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Underground smouldering fires resurfaced early in 2020, contributing to the unprecedented wildfires that tore through the Arctic this spring and summer. An international effort is needed to manage a changing fire regime in the vulnerable Arctic.
Time capsules of fluid, trapped within the oxide minerals from two iron ore deposits reveal an important role for sediment-derived carbonate–sulfate-rich melts in the concentration of iron, a crucial element for humanity’s development.
Land-use and land-cover changes are accelerating. Such changes can homogenize the water cycle and undermine planetary resilience. Policymakers and practitioners must consider water–vegetation interactions in their land-management decisions.
It is commonly thought that old groundwater cannot be pumped sustainably, and that recently recharged groundwater is inherently sustainable. We argue that both old and young groundwaters can be used in physically sustainable or unsustainable ways.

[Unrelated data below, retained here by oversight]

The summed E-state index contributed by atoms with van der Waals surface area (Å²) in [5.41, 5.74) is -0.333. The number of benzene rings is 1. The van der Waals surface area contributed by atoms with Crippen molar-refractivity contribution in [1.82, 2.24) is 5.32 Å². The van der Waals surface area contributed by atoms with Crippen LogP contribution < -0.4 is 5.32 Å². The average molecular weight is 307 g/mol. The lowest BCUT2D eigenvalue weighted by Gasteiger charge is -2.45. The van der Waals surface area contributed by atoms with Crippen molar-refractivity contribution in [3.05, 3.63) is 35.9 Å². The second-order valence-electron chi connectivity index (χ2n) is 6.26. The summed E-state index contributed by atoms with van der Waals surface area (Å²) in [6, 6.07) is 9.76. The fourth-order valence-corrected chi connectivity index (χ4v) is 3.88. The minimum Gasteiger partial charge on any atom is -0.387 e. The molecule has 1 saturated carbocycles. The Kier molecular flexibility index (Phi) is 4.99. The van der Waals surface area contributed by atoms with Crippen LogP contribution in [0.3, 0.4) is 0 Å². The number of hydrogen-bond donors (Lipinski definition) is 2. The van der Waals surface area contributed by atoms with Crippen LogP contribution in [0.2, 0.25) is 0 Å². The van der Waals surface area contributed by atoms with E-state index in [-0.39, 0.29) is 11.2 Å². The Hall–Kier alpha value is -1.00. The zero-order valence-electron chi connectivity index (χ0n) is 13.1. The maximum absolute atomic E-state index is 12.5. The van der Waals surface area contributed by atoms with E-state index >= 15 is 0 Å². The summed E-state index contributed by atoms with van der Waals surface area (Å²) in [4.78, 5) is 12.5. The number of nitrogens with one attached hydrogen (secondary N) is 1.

Deep, carbon-rich Pacific waters intruded into the South Atlantic some 38 to 28 thousand years ago. This deep Pacific expansion could have represented a considerable sink of atmospheric CO2, one that helped initiate the Last Glacial Maximum.
Soils store vast quantities of carbon and have the potential to help mitigate or exacerbate climate change. We need to better understand the interplay of chemical, physical and biological processes that govern soil carbon cycling and stability.
The Archaean atmosphere may have been well oxygenated, according to a reconsideration of sulfur cycling at that time. This challenges the view that sedimentary sulfur records oxygen-poor conditions during Earth’s first two billion years.
Organic carbon in the top metre of Earth’s soils is far older than previously thought, averaging 4,800 years old. These radiocarbon-derived age estimates require us to recalibrate our expectations of ecosystem gains and losses of carbon.
Nature Geoscience aims to publish important science, but the journal also strives to offer a platform to voices driving change within the geoscience community. We welcome submissions on community issues that encourage reader engagement and inspire action.
Compositional signatures of subducted crust in the deep-mantle sources of ocean island volcanoes in the Atlantic Ocean but not the Pacific reveal that plate motions on Earth’s surface influence the characteristics of Earth’s deepest interior.